The whole essay is about how war films gender vulnerability (skewing it female) and how Saving Private Ryan both fights with and subscribes to this idea. The issue of and differences in vulnerability in Band of Brothers and Generation Kill isn’t something I had considered examining, but it certainly seems worth looking at. What makes modern day soldiers vulnerable? What makes WWII soldiers vulnerable? Where do they mesh and where do they clash? Relevant quotes:
“Carpazo’s emotional vulnerability to the plight of a family in a war zone where the domestic space has been destroyed leads to this body being made vulnerable” (109).
“Where to kill is actually less important in this film [Saving Private Ryan] than how to die, and how the spectacle of male vulnerability affects the ethics of war” (111).
Chouliaraki, Lillie. “Spectacular Ethics: On the Television Footage of the Iraq War.” The Soft Power of War. Ed. Lillie Chouliaraki. Philadelphia, PA: John Benjamins Publishing Co, 2007. 129-144. Print.
This essay is more about what it means for news televisions to show footage of the Iraq War, but I think there are some ideas that apply to Generation Kill considering that it was a show about the Iraq War produced while the Iraq War was being fought. There are some thoughts about what television does as a voyeuristic medium that are worth pursuing as well as deeper analysis into basic components of news footage (multi-modality, as in image and verbal narration, space-time, as in perspectives we experience the footage from, and agency, who the figures of pity are). Some relevant quotes:
“The place to look for the pro-war bias in western television footage is not a behind-the-scenes co-ordination between government and journalists, but the assumptions already implicit in the routine professional choices that stage and narrate the war in television” (130).
“The quality of television as a ‘space of appearance’. The term ‘space of appearance’ seeks to define the public sphere of television not only as a space of language and deliberation, but also as a space of image and visibility” (131).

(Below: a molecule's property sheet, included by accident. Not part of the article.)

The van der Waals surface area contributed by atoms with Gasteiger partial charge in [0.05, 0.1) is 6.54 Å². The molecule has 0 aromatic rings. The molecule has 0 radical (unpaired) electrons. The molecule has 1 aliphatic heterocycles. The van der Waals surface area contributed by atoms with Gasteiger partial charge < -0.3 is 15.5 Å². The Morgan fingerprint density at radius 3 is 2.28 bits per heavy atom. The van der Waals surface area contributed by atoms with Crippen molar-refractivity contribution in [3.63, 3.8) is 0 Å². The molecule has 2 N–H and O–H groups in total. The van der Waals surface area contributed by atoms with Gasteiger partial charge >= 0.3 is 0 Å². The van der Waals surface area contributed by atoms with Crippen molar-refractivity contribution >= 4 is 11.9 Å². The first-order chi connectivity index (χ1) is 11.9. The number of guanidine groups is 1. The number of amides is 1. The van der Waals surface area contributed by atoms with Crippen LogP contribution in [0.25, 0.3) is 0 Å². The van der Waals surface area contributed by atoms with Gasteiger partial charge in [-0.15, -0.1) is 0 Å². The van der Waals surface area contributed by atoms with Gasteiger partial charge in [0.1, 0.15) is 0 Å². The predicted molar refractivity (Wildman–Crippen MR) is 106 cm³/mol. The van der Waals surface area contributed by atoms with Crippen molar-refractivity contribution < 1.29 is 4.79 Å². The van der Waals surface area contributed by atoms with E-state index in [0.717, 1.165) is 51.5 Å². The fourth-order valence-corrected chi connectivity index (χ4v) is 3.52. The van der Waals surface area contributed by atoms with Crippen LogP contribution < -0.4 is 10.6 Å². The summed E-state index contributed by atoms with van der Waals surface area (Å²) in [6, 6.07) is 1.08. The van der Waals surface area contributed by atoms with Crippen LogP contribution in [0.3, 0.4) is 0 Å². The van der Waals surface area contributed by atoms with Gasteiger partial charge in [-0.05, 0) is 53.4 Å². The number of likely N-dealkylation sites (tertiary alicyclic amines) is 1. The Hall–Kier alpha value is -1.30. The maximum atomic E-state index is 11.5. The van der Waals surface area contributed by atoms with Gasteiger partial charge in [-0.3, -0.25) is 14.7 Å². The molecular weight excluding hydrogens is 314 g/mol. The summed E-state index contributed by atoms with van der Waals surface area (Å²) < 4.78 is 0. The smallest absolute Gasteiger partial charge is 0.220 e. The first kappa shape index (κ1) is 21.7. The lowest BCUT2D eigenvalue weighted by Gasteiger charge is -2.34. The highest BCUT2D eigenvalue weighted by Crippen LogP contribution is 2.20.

Haggith, Toby. “Realism, Historical Truth and the War Film: The Case of Saving Private Ryan.” Repicturing the Second World War: Representations in Film and Television. Ed. Michael Paris. New York, NY: Palgrave MacMillan, 2007. 177-191. Print.
This essay again deals with the realism of Saving Private Ryan, but this time in comparison to the actual footage that was filmed by the Allied cameramen who landed on the beaches and the truth of war. The question of dramatic liberties comes up and the techniques Spielberg uses are analyzed. There’s something to be played with here in my essay, especially considering the Spielberg as an author had a big hand in Band of Brothers. I’m not sure how much of it applies to my comparison, but some ideas might be relevant.
Suid, Lawrence H. Guts and Glory: The Making of the American Military Image in Film 2nd Edition. Lexington, KY: The University Press of Kentucky, 2002. Print.
This is a monster of a book that deals with, more or less, every single war film up until the 2000s that creates the American military image. There’s a chapter on realism in Saving Private Ryan and the author more or less skewers Spielberg and the hype he created about the film and its realism, as well as his appropriation of scenes from other war films when contrasted against his denigration of those very same films. It’s an amusing read, but maybe not that relevant to my personal paper. Still, it does look at what happens when something is booked as “realism” or fact. In some ways, Band of Brothers was Spielberg’s response to those critiques, so reading the actual critiques might help.
I’m planning to look through interviews with the two shows’ creators and critic responses to the shows, but I haven’t done more than a small glance through what the search has turned up. Any help/commentary would be wonderful. Thanks!